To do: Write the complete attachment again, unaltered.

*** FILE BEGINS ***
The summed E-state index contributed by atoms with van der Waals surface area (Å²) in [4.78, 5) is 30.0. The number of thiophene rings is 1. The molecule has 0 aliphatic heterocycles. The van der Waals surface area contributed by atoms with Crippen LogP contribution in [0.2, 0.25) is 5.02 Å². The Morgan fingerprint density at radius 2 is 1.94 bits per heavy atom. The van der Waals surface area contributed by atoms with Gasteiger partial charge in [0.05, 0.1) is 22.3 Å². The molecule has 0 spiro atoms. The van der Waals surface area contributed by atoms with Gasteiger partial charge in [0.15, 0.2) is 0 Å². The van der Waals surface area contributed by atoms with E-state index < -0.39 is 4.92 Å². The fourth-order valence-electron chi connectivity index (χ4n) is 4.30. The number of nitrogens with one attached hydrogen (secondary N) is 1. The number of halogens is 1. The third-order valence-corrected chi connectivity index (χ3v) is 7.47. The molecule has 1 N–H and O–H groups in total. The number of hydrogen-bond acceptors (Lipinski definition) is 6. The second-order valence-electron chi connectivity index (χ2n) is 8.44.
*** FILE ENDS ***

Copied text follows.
The summed E-state index contributed by atoms with van der Waals surface area (Å²) in [4.78, 5) is 30.0. The number of thiophene rings is 1. The molecule has 0 aliphatic heterocycles. The van der Waals surface area contributed by atoms with Crippen LogP contribution in [0.2, 0.25) is 5.02 Å². The Morgan fingerprint density at radius 2 is 1.94 bits per heavy atom. The van der Waals surface area contributed by atoms with Gasteiger partial charge in [0.05, 0.1) is 22.3 Å². The molecule has 0 spiro atoms. The van der Waals surface area contributed by atoms with Gasteiger partial charge in [0.15, 0.2) is 0 Å². The van der Waals surface area contributed by atoms with E-state index < -0.39 is 4.92 Å². The fourth-order valence-electron chi connectivity index (χ4n) is 4.30. The number of nitrogens with one attached hydrogen (secondary N) is 1. The number of halogens is 1. The third-order valence-corrected chi connectivity index (χ3v) is 7.47. The molecule has 1 N–H and O–H groups in total. The number of hydrogen-bond acceptors (Lipinski definition) is 6. The second-order valence-electron chi connectivity index (χ2n) is 8.44.